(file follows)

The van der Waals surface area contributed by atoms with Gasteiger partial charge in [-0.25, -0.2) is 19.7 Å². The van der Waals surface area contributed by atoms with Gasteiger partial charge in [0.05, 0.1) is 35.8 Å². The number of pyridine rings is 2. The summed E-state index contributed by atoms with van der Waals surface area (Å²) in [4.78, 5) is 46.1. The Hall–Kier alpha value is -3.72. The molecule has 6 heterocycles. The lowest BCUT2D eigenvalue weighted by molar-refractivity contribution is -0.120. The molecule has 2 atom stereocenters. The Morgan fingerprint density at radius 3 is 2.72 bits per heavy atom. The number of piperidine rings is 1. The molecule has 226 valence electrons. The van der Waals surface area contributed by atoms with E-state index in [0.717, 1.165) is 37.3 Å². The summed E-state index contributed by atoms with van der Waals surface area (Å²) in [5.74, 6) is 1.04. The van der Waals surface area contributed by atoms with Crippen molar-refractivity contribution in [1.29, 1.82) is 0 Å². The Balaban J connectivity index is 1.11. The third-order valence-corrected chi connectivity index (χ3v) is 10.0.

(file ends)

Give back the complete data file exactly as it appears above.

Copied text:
The van der Waals surface area contributed by atoms with Gasteiger partial charge in [-0.25, -0.2) is 19.7 Å². The van der Waals surface area contributed by atoms with Gasteiger partial charge in [0.05, 0.1) is 35.8 Å². The number of pyridine rings is 2. The summed E-state index contributed by atoms with van der Waals surface area (Å²) in [4.78, 5) is 46.1. The Hall–Kier alpha value is -3.72. The molecule has 6 heterocycles. The lowest BCUT2D eigenvalue weighted by molar-refractivity contribution is -0.120. The molecule has 2 atom stereocenters. The Morgan fingerprint density at radius 3 is 2.72 bits per heavy atom. The number of piperidine rings is 1. The molecule has 226 valence electrons. The van der Waals surface area contributed by atoms with E-state index in [0.717, 1.165) is 37.3 Å². The summed E-state index contributed by atoms with van der Waals surface area (Å²) in [5.74, 6) is 1.04. The van der Waals surface area contributed by atoms with Crippen molar-refractivity contribution in [1.29, 1.82) is 0 Å². The Balaban J connectivity index is 1.11. The third-order valence-corrected chi connectivity index (χ3v) is 10.0.